How many times have I looked at someone and said, "You have to get bigger because you canít flex bone." If you can feel bone in your upper arms, shoulders, upper legs and lats, then yes, you need to gain some fast mass!

I'm not a nutritional guru by any stretch, but I do know when someone needs to freakin' eat! I donít care what it is, just eat it and keep eating until you begin to grow. There are tons of articles here at T-mag. Read them and get to eating.

But Dave, you may say, if I gain weight I wonít be as strong in the next weight class! Listen man, you're 6'2" and 145 pounds. Just how many lifters are 6'2" in any weight class under 275? What came first, the muscle or the strength? I'll agree a huge amount of muscle mass my not be needed to lift huge weights, but come on, 6'2", 145 pounds? Eat something!

09-23-2005, 06:53 PM
I'm saying it's pointless for a novice lifter. How can you actually misconstrue a statement like that?

I didn't misconstrue that statement. There is a difference between misunderstanding a statement and wanting to know what makes the statement true. Thanks for the article though. I'll try something else.

09-23-2005, 11:09 PM
WS is a great program. Dave Tate's article about beginners is a classic. Read it, read it again, then reread it one more time.

My thoughts: You will probably gain off of WS, but if you are a novice (or even an intermediate), and your goals center around increasing the big three, then you would probably be much better off sticking with something that will have you doing the three lifts more. Bands are great, but they really aren't necessary or preferable for beginning to intermediate lifters. A speed day (DE day) is probably not what you need right now.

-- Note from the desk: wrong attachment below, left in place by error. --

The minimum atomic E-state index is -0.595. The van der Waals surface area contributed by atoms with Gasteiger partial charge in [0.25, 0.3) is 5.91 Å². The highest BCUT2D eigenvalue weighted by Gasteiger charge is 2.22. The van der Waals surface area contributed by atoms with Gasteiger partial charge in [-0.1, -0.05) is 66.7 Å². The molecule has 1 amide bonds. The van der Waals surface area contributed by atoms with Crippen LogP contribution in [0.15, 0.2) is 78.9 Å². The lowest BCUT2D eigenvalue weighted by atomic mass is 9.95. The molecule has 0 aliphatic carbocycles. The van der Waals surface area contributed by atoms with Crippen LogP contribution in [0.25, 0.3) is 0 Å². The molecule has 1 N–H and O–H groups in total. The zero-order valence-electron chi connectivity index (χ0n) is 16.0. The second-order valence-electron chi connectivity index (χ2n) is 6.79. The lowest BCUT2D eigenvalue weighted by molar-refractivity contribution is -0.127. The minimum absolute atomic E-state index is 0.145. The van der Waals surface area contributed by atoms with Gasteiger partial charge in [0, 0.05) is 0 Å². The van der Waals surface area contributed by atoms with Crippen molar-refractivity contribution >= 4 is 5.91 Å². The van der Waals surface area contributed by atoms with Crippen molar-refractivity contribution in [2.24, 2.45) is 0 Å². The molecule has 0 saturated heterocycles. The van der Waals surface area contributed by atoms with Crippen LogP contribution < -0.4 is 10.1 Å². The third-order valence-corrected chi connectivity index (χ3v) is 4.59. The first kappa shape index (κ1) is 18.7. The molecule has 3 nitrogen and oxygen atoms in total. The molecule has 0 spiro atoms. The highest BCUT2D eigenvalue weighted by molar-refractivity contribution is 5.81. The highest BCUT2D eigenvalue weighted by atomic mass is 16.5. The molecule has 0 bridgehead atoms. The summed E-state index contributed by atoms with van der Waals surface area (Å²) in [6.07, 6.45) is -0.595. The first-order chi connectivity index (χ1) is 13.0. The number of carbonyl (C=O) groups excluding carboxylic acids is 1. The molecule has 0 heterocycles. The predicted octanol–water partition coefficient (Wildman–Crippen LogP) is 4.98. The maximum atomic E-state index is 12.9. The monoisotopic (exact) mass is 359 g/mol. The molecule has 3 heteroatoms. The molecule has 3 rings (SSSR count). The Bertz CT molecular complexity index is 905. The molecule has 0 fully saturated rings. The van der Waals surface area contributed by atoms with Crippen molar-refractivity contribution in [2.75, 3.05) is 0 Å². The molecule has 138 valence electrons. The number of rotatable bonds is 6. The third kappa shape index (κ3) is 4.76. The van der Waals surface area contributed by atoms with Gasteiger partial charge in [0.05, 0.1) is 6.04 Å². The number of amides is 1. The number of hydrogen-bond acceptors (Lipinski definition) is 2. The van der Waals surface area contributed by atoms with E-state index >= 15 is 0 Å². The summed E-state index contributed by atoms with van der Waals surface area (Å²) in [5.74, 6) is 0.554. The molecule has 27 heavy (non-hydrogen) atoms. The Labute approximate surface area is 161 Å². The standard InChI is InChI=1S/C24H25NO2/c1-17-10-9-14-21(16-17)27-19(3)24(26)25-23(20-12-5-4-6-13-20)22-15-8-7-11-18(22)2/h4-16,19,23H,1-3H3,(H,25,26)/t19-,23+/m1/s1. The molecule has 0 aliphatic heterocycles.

Will it hurt you? Probably not. Is it the best approach for you? Probably not.

To address some of your original questions: I would add some variety at least to your exercises, instead of doing three different kinds of deadlifts in one workout. Quads will get more work w. different kinds of squats (high bar, front, narrow stance, etc.).

I think you will find that doing the bench ME workout before the squat ME workout will (at least seem to be) harder on your shoulders and elbows - also, if I do bench then squatting, it will affect my squatting performance a lot more than the opposite case. A tired upper body will make it harder for me to maintain proper upper body tightness when squatting heavy weights.

Westside Made Easy: http://johnnymnemonic.proboards44.com/index.cgi?board=Articles&action=display&thread=1117919547